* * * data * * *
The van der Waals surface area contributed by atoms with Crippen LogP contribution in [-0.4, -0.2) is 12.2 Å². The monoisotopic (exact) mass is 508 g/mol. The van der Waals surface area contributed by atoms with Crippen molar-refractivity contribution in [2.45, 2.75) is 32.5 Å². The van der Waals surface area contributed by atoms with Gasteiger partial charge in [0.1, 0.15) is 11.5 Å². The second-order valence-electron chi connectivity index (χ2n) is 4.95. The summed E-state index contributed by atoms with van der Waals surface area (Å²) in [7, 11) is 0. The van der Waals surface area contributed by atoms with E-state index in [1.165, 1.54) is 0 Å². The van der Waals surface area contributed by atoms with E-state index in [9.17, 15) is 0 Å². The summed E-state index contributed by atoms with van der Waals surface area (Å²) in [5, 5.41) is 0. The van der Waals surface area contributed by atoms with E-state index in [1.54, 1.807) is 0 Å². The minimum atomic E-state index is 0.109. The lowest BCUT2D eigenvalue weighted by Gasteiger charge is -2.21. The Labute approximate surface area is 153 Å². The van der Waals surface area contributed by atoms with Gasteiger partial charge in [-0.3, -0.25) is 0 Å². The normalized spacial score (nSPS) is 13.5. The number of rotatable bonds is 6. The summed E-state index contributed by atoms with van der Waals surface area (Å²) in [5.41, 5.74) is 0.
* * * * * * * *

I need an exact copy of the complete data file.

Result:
The van der Waals surface area contributed by atoms with Crippen LogP contribution in [-0.4, -0.2) is 12.2 Å². The monoisotopic (exact) mass is 508 g/mol. The van der Waals surface area contributed by atoms with Crippen molar-refractivity contribution in [2.45, 2.75) is 32.5 Å². The van der Waals surface area contributed by atoms with Gasteiger partial charge in [0.1, 0.15) is 11.5 Å². The second-order valence-electron chi connectivity index (χ2n) is 4.95. The summed E-state index contributed by atoms with van der Waals surface area (Å²) in [7, 11) is 0. The van der Waals surface area contributed by atoms with E-state index in [1.165, 1.54) is 0 Å². The van der Waals surface area contributed by atoms with E-state index in [9.17, 15) is 0 Å². The summed E-state index contributed by atoms with van der Waals surface area (Å²) in [5, 5.41) is 0. The van der Waals surface area contributed by atoms with E-state index in [1.54, 1.807) is 0 Å². The minimum atomic E-state index is 0.109. The lowest BCUT2D eigenvalue weighted by Gasteiger charge is -2.21. The Labute approximate surface area is 153 Å². The van der Waals surface area contributed by atoms with Gasteiger partial charge in [-0.3, -0.25) is 0 Å². The normalized spacial score (nSPS) is 13.5. The number of rotatable bonds is 6. The summed E-state index contributed by atoms with van der Waals surface area (Å²) in [5.41, 5.74) is 0.